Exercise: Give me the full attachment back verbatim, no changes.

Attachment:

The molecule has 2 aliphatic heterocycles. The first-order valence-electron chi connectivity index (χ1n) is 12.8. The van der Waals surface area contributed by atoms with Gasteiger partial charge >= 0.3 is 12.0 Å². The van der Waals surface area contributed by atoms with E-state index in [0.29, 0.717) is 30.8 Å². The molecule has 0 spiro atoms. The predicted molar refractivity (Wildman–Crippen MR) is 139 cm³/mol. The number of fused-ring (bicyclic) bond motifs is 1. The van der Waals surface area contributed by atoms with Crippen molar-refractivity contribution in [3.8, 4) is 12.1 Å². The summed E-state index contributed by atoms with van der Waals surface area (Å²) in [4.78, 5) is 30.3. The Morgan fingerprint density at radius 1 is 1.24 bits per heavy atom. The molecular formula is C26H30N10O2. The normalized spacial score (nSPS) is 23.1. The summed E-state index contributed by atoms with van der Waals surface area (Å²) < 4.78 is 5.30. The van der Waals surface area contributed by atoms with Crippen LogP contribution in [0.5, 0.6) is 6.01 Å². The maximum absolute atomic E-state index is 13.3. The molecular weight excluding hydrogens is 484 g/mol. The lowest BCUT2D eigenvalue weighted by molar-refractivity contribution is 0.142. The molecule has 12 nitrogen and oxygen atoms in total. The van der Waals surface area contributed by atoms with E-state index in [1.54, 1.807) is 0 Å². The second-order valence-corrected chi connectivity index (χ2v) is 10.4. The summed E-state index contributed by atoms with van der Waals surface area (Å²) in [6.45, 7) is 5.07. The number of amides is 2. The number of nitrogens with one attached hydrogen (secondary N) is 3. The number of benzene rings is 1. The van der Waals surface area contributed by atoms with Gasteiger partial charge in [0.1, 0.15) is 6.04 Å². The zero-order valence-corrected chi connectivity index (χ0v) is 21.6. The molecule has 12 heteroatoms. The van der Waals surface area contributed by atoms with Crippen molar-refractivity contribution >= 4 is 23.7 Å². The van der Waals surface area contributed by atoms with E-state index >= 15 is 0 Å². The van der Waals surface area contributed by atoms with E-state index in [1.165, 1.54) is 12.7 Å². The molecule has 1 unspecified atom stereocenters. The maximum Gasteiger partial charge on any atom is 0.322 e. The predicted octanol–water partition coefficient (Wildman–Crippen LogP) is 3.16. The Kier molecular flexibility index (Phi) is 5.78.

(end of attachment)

The molecule has 2 aliphatic heterocycles. The first-order valence-electron chi connectivity index (χ1n) is 12.8. The van der Waals surface area contributed by atoms with Gasteiger partial charge >= 0.3 is 12.0 Å². The van der Waals surface area contributed by atoms with E-state index in [0.29, 0.717) is 30.8 Å². The molecule has 0 spiro atoms. The predicted molar refractivity (Wildman–Crippen MR) is 139 cm³/mol. The number of fused-ring (bicyclic) bond motifs is 1. The van der Waals surface area contributed by atoms with Crippen molar-refractivity contribution in [3.8, 4) is 12.1 Å². The summed E-state index contributed by atoms with van der Waals surface area (Å²) in [4.78, 5) is 30.3. The Morgan fingerprint density at radius 1 is 1.24 bits per heavy atom. The molecular formula is C26H30N10O2. The normalized spacial score (nSPS) is 23.1. The summed E-state index contributed by atoms with van der Waals surface area (Å²) < 4.78 is 5.30. The van der Waals surface area contributed by atoms with Crippen LogP contribution in [0.5, 0.6) is 6.01 Å². The maximum absolute atomic E-state index is 13.3. The molecular weight excluding hydrogens is 484 g/mol. The lowest BCUT2D eigenvalue weighted by molar-refractivity contribution is 0.142. The molecule has 12 nitrogen and oxygen atoms in total. The van der Waals surface area contributed by atoms with E-state index in [1.54, 1.807) is 0 Å². The second-order valence-corrected chi connectivity index (χ2v) is 10.4. The summed E-state index contributed by atoms with van der Waals surface area (Å²) in [6.45, 7) is 5.07. The number of amides is 2. The number of nitrogens with one attached hydrogen (secondary N) is 3. The number of benzene rings is 1. The van der Waals surface area contributed by atoms with Gasteiger partial charge in [0.1, 0.15) is 6.04 Å². The zero-order valence-corrected chi connectivity index (χ0v) is 21.6. The molecule has 12 heteroatoms. The van der Waals surface area contributed by atoms with Crippen molar-refractivity contribution >= 4 is 23.7 Å². The van der Waals surface area contributed by atoms with E-state index >= 15 is 0 Å². The van der Waals surface area contributed by atoms with E-state index in [1.165, 1.54) is 12.7 Å². The molecule has 1 unspecified atom stereocenters. The maximum Gasteiger partial charge on any atom is 0.322 e. The predicted octanol–water partition coefficient (Wildman–Crippen LogP) is 3.16. The Kier molecular flexibility index (Phi) is 5.78.